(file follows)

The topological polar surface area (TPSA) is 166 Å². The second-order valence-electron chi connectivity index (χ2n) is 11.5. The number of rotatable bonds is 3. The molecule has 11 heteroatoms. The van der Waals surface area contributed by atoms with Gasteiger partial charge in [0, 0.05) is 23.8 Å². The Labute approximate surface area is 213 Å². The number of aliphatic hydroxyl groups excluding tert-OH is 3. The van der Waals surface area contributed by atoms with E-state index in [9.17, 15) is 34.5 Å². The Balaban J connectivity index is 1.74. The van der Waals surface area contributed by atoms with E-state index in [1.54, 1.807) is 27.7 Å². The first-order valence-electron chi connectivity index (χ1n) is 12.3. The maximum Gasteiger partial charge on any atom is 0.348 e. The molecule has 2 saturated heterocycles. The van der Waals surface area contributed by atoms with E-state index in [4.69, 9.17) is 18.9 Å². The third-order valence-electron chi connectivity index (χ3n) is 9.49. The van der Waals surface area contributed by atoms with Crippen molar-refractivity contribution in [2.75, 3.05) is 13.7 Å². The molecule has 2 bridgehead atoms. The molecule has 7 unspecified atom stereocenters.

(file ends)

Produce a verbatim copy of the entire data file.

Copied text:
The topological polar surface area (TPSA) is 166 Å². The second-order valence-electron chi connectivity index (χ2n) is 11.5. The number of rotatable bonds is 3. The molecule has 11 heteroatoms. The van der Waals surface area contributed by atoms with Gasteiger partial charge in [0, 0.05) is 23.8 Å². The Labute approximate surface area is 213 Å². The number of aliphatic hydroxyl groups excluding tert-OH is 3. The van der Waals surface area contributed by atoms with E-state index in [9.17, 15) is 34.5 Å². The Balaban J connectivity index is 1.74. The van der Waals surface area contributed by atoms with E-state index in [1.54, 1.807) is 27.7 Å². The first-order valence-electron chi connectivity index (χ1n) is 12.3. The maximum Gasteiger partial charge on any atom is 0.348 e. The molecule has 2 saturated heterocycles. The van der Waals surface area contributed by atoms with E-state index in [4.69, 9.17) is 18.9 Å². The third-order valence-electron chi connectivity index (χ3n) is 9.49. The van der Waals surface area contributed by atoms with Crippen molar-refractivity contribution in [2.75, 3.05) is 13.7 Å². The molecule has 2 bridgehead atoms. The molecule has 7 unspecified atom stereocenters.